Many of the opinions are still top secret. The Fourth Amendment to the United States Constitution says that the people shall be free from unreasonable searches and seizures. I’m a Fourth Amendment scholar, but if you ask me whether and how the Fourth Amendment protects Internet messages, I have to say, despite 21 years in this business, I don’t know. There are court opinions controlling the government’s access our online communications, but neither I nor anyone outside the government has ever seen them.

It’s like there is a sign with the rules on it: The Fourth Amendment, and the surveillance statutes. And the public thinks those are the rules. We argue over whether those rules are good or bad for freedom. But those aren’t the real rules. Actually, elsewhere, are written down other rules—secret ones—that are the ones that really matter. But we didn’t even know to look for the real rules, because who would have imagined that the rules on the sign, the ones we are fighting about aren’t the real rules. Behind the spikey tree, other rules are hidden.

The idea of secret law in a democracy offends me. But this isn’t just about the rules.  We do not know how the government might use the vast quantities of information in its possession to structure our reality without our even knowing it. When the FBI bugged Dr. King’s hotel rooms, it discovered evidence of extramarital affairs. It then wrote him (and his wife) a blackmail letter threatening to inform the public if he didn’t – well, if you read the letter, which is in the Library of Congress, it looks like they are telling him to kill himself. 

Today, the U.S. government would have access to even more information about MLK, his friends, family, and associates. With that information, we can blackmail people into silence, turn them into informants, single them out for prosecution. No government should accumulate so much information that it could easily decide to discredit people whose ideas it fears.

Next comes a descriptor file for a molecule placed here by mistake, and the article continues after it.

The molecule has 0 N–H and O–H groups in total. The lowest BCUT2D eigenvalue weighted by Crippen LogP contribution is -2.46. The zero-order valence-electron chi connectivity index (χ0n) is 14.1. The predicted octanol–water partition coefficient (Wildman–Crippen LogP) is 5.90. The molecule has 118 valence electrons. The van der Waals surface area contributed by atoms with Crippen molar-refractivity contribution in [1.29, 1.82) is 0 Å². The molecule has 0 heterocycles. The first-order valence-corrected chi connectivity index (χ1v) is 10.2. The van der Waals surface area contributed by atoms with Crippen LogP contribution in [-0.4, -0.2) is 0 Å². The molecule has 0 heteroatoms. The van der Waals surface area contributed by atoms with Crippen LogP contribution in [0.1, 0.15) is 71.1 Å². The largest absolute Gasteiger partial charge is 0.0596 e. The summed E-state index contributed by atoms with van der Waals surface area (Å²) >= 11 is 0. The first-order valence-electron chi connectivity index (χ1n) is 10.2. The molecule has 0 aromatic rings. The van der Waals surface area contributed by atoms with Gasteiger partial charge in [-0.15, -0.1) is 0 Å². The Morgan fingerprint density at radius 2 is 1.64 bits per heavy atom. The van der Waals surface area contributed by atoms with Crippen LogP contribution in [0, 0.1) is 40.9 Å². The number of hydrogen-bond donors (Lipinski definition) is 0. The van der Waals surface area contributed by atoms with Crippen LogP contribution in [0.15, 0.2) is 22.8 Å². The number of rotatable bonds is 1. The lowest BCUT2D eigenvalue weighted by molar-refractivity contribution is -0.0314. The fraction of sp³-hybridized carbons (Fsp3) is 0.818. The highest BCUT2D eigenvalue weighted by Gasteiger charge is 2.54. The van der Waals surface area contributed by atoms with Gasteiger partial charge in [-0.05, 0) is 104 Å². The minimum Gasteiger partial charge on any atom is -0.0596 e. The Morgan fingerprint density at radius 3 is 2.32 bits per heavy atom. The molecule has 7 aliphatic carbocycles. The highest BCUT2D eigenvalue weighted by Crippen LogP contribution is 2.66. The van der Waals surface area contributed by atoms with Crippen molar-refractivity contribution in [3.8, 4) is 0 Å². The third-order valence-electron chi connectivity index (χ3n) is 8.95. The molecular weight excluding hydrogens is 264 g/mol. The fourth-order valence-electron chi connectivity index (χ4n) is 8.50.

Now that the public is beginning to know the truth, we have so many important, difficult choices to make. When do systems of power make liberty possible and when do they cross the line into oppression? How should we combat terrorism? How much surveillance and how much secrecy are compatible with democracy?

Class of 2014, now you get to decide how to make the world a better place. In some cases, you’ll find that the solutions have been constrained by invisible decisions that have been made behind closed doors, and you’ll have to imagine what possibilities lie beyond these spikey trees. In others, you’ll find explicit limitations enforced by the full power of the state, which you may nevertheless need to rebel against, the pool signs. Butt heads in any one of the many good fights that need you. Don’t be afraid to fail, but hold your successes closer. Try a lot of different flavors of ice cream. We’ve been waiting for you. We need your intelligence, energy, optimism and perspective on problems that have thus far been intractable to my generation.

Today, with your graduation from this wonderful school, the world has become a better place.  Congratulations and welcome aboard. 

Jennifer Granick

Jennifer Granick ('86) lives in San Francisco and is the Director of Civil Liberties at the Stanford Law School's Center for Internet and Society (CIS). Jennifer practices, speaks and writes about internet law, computer crime and security, electronic surveillance, and hacker rights. From 2001 to 2007, Jennifer was Executive Director of CIS and taught cyberlaw, computer crime, Internet intermediary liability, and Internet law and policy. Then she spent three years at the Electronic Frontier Foundation and a year at the D.C. based firmZwillGen before returning to Stanford Law School. Before teaching at Stanford, Jennifer spent almost a decade practicing criminal defense law in California. She earned her law degree from University of California, Hastings College of the Law and her undergraduate degree in 1990 from New College in political science with Gene Lewis.